The Donots Reinvent German Punk Rock on New Album, 'The Long Way Home'

In true punk fashion, the Donots take 37 minutes and pack entire musical journey into it on their latest OK!Good Records release, “The Long Way Home, “ which also includes an additional six bonus tracks from the album “Coma Chameleon.”

The difference, though, between the Donots and other punk rock staples is the band’s ability and willingness to grow and progress.  Through a decade and a half-long career, the group has made it a point to follow their hearts and explore different takes on their traditional punk backdrop.

“The Long Way Home” lives up to its name: the record is a trip back home to an era of new wave and Euro synth-pop, combined with the Donots punk sensibility.

The album kicks off with “Changes,” an appropriately-named song for an ever-evolving band, as well as an appropriately-paced track foreshadow the next half-hour of music.  “It sounds like one of those slow motion scenes out of a ‘Rocky’ movie, when Stallone remembers his boxing career and feels like getting into the ring again,” said guitarist Guido Donot.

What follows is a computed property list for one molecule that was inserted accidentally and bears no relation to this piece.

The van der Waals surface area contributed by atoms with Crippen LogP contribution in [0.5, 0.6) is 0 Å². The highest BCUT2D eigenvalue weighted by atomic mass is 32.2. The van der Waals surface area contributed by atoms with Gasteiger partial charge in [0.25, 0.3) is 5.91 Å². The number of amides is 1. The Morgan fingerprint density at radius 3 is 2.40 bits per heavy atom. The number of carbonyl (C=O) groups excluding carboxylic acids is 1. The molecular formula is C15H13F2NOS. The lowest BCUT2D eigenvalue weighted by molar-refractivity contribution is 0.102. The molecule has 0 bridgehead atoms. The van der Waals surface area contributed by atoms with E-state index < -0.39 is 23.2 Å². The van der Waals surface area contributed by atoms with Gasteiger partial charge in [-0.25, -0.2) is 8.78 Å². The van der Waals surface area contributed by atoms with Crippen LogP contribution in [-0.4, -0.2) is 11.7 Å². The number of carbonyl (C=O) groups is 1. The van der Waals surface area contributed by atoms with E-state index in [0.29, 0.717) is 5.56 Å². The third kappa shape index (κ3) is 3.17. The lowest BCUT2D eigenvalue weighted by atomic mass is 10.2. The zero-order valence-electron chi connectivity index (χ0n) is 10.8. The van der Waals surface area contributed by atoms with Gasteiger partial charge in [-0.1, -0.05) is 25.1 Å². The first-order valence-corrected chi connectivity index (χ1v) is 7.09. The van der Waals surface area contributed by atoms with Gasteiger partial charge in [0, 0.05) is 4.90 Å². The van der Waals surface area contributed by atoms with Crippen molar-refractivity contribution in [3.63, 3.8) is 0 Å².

The following 12 tracks range from full-on flashback radio-friendly pop, such as “Calling” and “Forever Ends Today,” to punk anthems like “Make Believe” or "Dead Man Walking" and even include folk influenced tunes like "Let It Go."

“’Calling’ is probably the most compact and direct one on ‘The Long Way Home’ and includes every aspect I like about the ‘80s: melancholy, restlessness, and a main theme which absolutely demands an additional synthesizer,” said vocalist Ingo Donot.

Meanwhile, “Make Believe” takes a classic punk political lyrical direction, as well a classic punk rock battle between guitars and a shouted chorus.  “This is pretty likely the best link to the old days and songs of our band,” Guido said.  “Once the c-part of the song kicks in, it’s got me jogging at 60 miles per hour.”

Formed 16 years ago in Ibbenbueren, Germany, the Donots have recorded eight albums.  The pairing of Guido and Ingo came naturally, as the two are brothers, and it is reflected in the synergy of their songwriting.  “The Long Way Home” shows a band brimming with confidence and a sophistication not common in a punk rock outfit.

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